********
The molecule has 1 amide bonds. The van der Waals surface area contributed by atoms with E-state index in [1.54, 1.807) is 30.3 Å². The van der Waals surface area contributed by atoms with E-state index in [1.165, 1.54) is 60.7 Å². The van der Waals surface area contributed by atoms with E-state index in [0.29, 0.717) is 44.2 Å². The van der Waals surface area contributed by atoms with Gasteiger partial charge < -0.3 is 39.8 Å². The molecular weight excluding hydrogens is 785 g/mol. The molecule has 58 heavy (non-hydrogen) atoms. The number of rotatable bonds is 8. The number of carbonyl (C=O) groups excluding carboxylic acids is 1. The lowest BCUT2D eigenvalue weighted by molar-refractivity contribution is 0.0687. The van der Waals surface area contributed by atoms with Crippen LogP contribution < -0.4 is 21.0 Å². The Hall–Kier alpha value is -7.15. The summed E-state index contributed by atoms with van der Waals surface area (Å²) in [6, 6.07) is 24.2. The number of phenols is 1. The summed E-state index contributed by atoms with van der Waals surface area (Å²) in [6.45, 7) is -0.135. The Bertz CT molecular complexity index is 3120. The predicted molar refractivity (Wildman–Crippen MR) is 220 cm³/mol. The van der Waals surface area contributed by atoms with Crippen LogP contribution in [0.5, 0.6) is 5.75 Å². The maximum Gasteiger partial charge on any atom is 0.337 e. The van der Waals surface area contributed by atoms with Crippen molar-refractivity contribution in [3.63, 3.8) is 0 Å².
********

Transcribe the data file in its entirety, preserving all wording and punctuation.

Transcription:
The molecule has 1 amide bonds. The van der Waals surface area contributed by atoms with E-state index in [1.54, 1.807) is 30.3 Å². The van der Waals surface area contributed by atoms with E-state index in [1.165, 1.54) is 60.7 Å². The van der Waals surface area contributed by atoms with E-state index in [0.29, 0.717) is 44.2 Å². The van der Waals surface area contributed by atoms with Gasteiger partial charge < -0.3 is 39.8 Å². The molecular weight excluding hydrogens is 785 g/mol. The molecule has 58 heavy (non-hydrogen) atoms. The number of rotatable bonds is 8. The number of carbonyl (C=O) groups excluding carboxylic acids is 1. The lowest BCUT2D eigenvalue weighted by molar-refractivity contribution is 0.0687. The van der Waals surface area contributed by atoms with Crippen LogP contribution < -0.4 is 21.0 Å². The Hall–Kier alpha value is -7.15. The summed E-state index contributed by atoms with van der Waals surface area (Å²) in [6, 6.07) is 24.2. The number of phenols is 1. The summed E-state index contributed by atoms with van der Waals surface area (Å²) in [6.45, 7) is -0.135. The Bertz CT molecular complexity index is 3120. The predicted molar refractivity (Wildman–Crippen MR) is 220 cm³/mol. The van der Waals surface area contributed by atoms with Crippen LogP contribution in [0.5, 0.6) is 5.75 Å². The maximum Gasteiger partial charge on any atom is 0.337 e. The van der Waals surface area contributed by atoms with Crippen molar-refractivity contribution in [3.63, 3.8) is 0 Å².